Did you know that Japanese society embraces a practice known as “forest bathing,” with at least 200 trails in Japan devoted to the concept? Essentially, forest bathing (otherwise known as shinrin-yoku) is mindfully walking in wooded spaces, breathing the essential oils naturally emitted by trees. They offer a slew of scientifically proven botany-based health benefits as well as major stress reduction –– so strap on some hiking boots and hit these Stamford trails for a dose of nature’s medicine.
Treetops is a bit of an anomaly in Stamford, as a former estate of the actress and torch singer Libby Holman. It’s now miraculously transformed into a 389-acre deciduous forest operated as Mianus River Sate Park, accessible from Merribrook Lane in Stamford. This is where you’ll find some of the best cycling and hiking trails in Connecticut, including gentle ones for beginners and more rugged tromps for the well-seasoned trekkie. You’ll share the trails with mountain bikers, joggers and dog walkers, and can even reel in a trout dinner from the well-stocked Mianus River.
For a quick jaunt just off Elmcroft Road, head over to the waterfront Kosciuszko Park, a 7-acre urban space ringed by wide lanes and narrow loop trails for hiking and jogging. Your company on this hike will likely be friendly wildlife and lots of chippering birds nesting in tall trees. Add picnic tables, grills and playgrounds to the mix, and it turns into a fun place to meet up with friends and family after your hike.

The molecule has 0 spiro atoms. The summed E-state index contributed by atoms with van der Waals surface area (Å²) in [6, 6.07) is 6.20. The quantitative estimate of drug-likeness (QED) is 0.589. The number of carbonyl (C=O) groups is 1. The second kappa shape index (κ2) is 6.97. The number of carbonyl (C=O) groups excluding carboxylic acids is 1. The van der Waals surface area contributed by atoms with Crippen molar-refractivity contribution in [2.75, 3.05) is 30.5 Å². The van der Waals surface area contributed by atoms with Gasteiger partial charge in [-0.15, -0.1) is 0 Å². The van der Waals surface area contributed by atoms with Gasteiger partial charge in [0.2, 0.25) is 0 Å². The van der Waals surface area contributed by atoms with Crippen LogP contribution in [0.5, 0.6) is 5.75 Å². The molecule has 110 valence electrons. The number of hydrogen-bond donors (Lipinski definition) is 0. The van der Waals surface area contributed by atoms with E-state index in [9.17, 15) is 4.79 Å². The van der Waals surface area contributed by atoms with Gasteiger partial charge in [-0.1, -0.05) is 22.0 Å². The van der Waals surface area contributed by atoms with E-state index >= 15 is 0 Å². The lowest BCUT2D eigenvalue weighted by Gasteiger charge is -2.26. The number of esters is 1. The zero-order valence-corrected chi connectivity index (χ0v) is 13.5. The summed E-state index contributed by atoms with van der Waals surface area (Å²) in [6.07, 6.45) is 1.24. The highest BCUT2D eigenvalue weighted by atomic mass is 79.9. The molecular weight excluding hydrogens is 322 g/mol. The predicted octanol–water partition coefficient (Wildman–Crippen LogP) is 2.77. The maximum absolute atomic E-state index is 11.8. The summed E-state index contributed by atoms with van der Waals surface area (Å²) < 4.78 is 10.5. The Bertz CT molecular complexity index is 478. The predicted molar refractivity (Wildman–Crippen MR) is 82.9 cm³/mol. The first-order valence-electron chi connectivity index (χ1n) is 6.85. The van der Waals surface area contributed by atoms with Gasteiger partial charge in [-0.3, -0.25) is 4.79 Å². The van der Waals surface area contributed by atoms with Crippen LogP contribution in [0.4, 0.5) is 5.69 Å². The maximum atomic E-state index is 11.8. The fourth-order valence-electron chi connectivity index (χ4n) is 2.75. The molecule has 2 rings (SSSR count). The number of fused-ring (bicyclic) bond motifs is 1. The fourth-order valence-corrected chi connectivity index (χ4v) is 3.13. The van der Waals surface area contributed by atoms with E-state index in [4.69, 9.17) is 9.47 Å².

Bartlett Arboretum and Gardens
An arboretum may not sound like the place for a hearty nature hike, but don’t discount Bartlett Arboretum and Gardens. Miles of hiking and walking trails criss-cross the gardens, wetlands and native habitats tucked in the shadow of towering champion trees, indicating some of the largest tree species in North America. You can definitely do some shinrin-yoku “forest bathing” in this natural eco-therapy trove of trees.
As city dwellers, it’s easy to get caught up in daily urban life and all its intricate inner workings. But as Henry David Thoreau wrote in “Walden,” his classic nature-journal: “Our village life would stagnate if it were not for the unexplored forests and meadows which surround it. We need the tonic of wildness — to wade sometimes in marshes where the bittern and the meadow-hen lurk, and hear the booming of the snipe; to smell the whispering sedge where only some wilder and more solitary fowl builds her nest, and the mink crawls with its belly close to the ground.”
Stamford offers both an urban and nature-filled lifestyle, so make your home in one of our Stamford apartment communities. Stop by for a free tour today!